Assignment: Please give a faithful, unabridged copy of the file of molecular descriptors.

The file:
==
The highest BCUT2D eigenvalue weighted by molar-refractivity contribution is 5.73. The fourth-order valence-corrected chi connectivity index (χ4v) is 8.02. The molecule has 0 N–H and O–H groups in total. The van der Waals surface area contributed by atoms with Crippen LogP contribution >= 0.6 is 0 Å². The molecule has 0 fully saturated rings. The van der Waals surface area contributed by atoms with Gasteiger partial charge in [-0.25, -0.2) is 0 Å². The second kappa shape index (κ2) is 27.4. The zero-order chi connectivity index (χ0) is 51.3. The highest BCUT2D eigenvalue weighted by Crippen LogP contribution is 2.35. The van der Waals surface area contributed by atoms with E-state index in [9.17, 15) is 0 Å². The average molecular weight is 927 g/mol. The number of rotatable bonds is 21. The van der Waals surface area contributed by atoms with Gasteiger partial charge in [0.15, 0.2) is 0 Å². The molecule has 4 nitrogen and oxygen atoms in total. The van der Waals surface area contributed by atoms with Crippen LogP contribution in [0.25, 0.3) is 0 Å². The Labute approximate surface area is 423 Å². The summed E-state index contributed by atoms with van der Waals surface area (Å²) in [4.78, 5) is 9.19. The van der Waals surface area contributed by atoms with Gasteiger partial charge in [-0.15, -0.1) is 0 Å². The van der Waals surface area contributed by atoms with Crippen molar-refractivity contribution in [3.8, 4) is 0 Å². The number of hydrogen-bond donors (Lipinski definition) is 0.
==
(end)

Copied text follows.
The highest BCUT2D eigenvalue weighted by molar-refractivity contribution is 5.73. The fourth-order valence-corrected chi connectivity index (χ4v) is 8.02. The molecule has 0 N–H and O–H groups in total. The van der Waals surface area contributed by atoms with Crippen LogP contribution >= 0.6 is 0 Å². The molecule has 0 fully saturated rings. The van der Waals surface area contributed by atoms with Gasteiger partial charge in [-0.25, -0.2) is 0 Å². The second kappa shape index (κ2) is 27.4. The zero-order chi connectivity index (χ0) is 51.3. The highest BCUT2D eigenvalue weighted by Crippen LogP contribution is 2.35. The van der Waals surface area contributed by atoms with E-state index in [9.17, 15) is 0 Å². The average molecular weight is 927 g/mol. The number of rotatable bonds is 21. The van der Waals surface area contributed by atoms with Gasteiger partial charge in [0.15, 0.2) is 0 Å². The molecule has 4 nitrogen and oxygen atoms in total. The van der Waals surface area contributed by atoms with Crippen LogP contribution in [0.25, 0.3) is 0 Å². The Labute approximate surface area is 423 Å². The summed E-state index contributed by atoms with van der Waals surface area (Å²) in [4.78, 5) is 9.19. The van der Waals surface area contributed by atoms with Gasteiger partial charge in [-0.15, -0.1) is 0 Å². The van der Waals surface area contributed by atoms with Crippen molar-refractivity contribution in [3.8, 4) is 0 Å². The number of hydrogen-bond donors (Lipinski definition) is 0.